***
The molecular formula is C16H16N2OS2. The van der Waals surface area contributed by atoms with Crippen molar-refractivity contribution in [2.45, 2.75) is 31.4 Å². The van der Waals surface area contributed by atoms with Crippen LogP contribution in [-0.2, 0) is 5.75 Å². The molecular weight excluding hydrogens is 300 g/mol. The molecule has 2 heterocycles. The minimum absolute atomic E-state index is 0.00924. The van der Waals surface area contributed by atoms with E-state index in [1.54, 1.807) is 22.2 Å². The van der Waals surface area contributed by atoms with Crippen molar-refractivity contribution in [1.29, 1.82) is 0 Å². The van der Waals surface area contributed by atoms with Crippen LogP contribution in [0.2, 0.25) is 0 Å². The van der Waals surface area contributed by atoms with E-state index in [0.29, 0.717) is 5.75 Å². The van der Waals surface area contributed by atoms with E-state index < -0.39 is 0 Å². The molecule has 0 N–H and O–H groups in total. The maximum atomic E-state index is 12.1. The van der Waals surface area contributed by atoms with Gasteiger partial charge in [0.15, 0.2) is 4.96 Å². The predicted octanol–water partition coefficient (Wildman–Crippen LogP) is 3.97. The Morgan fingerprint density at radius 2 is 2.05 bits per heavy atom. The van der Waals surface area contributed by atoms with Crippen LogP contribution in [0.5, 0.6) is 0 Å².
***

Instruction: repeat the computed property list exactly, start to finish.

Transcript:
The molecular formula is C16H16N2OS2. The van der Waals surface area contributed by atoms with Crippen molar-refractivity contribution in [2.45, 2.75) is 31.4 Å². The van der Waals surface area contributed by atoms with Crippen LogP contribution in [-0.2, 0) is 5.75 Å². The molecular weight excluding hydrogens is 300 g/mol. The molecule has 2 heterocycles. The minimum absolute atomic E-state index is 0.00924. The van der Waals surface area contributed by atoms with E-state index in [1.54, 1.807) is 22.2 Å². The van der Waals surface area contributed by atoms with Crippen molar-refractivity contribution in [1.29, 1.82) is 0 Å². The van der Waals surface area contributed by atoms with Crippen LogP contribution in [0.2, 0.25) is 0 Å². The van der Waals surface area contributed by atoms with E-state index in [0.29, 0.717) is 5.75 Å². The van der Waals surface area contributed by atoms with E-state index < -0.39 is 0 Å². The molecule has 0 N–H and O–H groups in total. The maximum atomic E-state index is 12.1. The van der Waals surface area contributed by atoms with Gasteiger partial charge in [0.15, 0.2) is 4.96 Å². The predicted octanol–water partition coefficient (Wildman–Crippen LogP) is 3.97. The Morgan fingerprint density at radius 2 is 2.05 bits per heavy atom. The van der Waals surface area contributed by atoms with Crippen LogP contribution in [0.5, 0.6) is 0 Å².